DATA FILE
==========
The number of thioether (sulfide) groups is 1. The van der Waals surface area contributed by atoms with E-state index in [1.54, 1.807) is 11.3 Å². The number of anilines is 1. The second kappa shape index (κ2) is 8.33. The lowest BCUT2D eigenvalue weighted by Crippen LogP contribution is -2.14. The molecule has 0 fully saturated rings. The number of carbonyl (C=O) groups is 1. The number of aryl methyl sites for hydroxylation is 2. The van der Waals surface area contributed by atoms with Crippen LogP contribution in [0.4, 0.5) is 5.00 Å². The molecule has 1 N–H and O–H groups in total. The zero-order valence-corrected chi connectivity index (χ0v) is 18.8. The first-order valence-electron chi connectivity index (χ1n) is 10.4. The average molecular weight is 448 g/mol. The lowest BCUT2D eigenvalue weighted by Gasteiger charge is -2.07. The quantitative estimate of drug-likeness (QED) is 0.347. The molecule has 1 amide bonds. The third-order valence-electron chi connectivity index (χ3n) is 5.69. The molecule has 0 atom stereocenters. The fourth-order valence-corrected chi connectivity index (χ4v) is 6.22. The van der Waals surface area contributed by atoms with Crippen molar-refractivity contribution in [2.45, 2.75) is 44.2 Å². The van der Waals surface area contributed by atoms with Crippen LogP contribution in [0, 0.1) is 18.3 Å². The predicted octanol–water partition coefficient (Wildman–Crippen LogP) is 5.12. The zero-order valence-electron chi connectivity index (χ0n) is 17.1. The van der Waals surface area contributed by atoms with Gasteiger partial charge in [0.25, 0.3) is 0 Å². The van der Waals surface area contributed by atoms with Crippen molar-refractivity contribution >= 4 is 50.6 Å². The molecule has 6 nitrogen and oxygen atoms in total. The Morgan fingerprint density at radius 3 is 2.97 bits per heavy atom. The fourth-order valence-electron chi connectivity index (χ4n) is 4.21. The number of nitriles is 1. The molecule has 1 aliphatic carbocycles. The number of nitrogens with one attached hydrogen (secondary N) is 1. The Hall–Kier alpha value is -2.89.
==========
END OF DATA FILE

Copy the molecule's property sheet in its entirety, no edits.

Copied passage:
The number of thioether (sulfide) groups is 1. The van der Waals surface area contributed by atoms with E-state index in [1.54, 1.807) is 11.3 Å². The number of anilines is 1. The second kappa shape index (κ2) is 8.33. The lowest BCUT2D eigenvalue weighted by Crippen LogP contribution is -2.14. The molecule has 0 fully saturated rings. The number of carbonyl (C=O) groups is 1. The number of aryl methyl sites for hydroxylation is 2. The van der Waals surface area contributed by atoms with Crippen LogP contribution in [0.4, 0.5) is 5.00 Å². The molecule has 1 N–H and O–H groups in total. The zero-order valence-corrected chi connectivity index (χ0v) is 18.8. The first-order valence-electron chi connectivity index (χ1n) is 10.4. The average molecular weight is 448 g/mol. The lowest BCUT2D eigenvalue weighted by Gasteiger charge is -2.07. The quantitative estimate of drug-likeness (QED) is 0.347. The molecule has 1 amide bonds. The third-order valence-electron chi connectivity index (χ3n) is 5.69. The molecule has 0 atom stereocenters. The fourth-order valence-corrected chi connectivity index (χ4v) is 6.22. The van der Waals surface area contributed by atoms with Crippen molar-refractivity contribution in [2.45, 2.75) is 44.2 Å². The van der Waals surface area contributed by atoms with Crippen LogP contribution in [0, 0.1) is 18.3 Å². The predicted octanol–water partition coefficient (Wildman–Crippen LogP) is 5.12. The zero-order valence-electron chi connectivity index (χ0n) is 17.1. The van der Waals surface area contributed by atoms with Gasteiger partial charge in [0.25, 0.3) is 0 Å². The van der Waals surface area contributed by atoms with Crippen molar-refractivity contribution >= 4 is 50.6 Å². The molecule has 6 nitrogen and oxygen atoms in total. The Morgan fingerprint density at radius 3 is 2.97 bits per heavy atom. The fourth-order valence-electron chi connectivity index (χ4n) is 4.21. The number of nitriles is 1. The molecule has 1 aliphatic carbocycles. The number of nitrogens with one attached hydrogen (secondary N) is 1. The Hall–Kier alpha value is -2.89.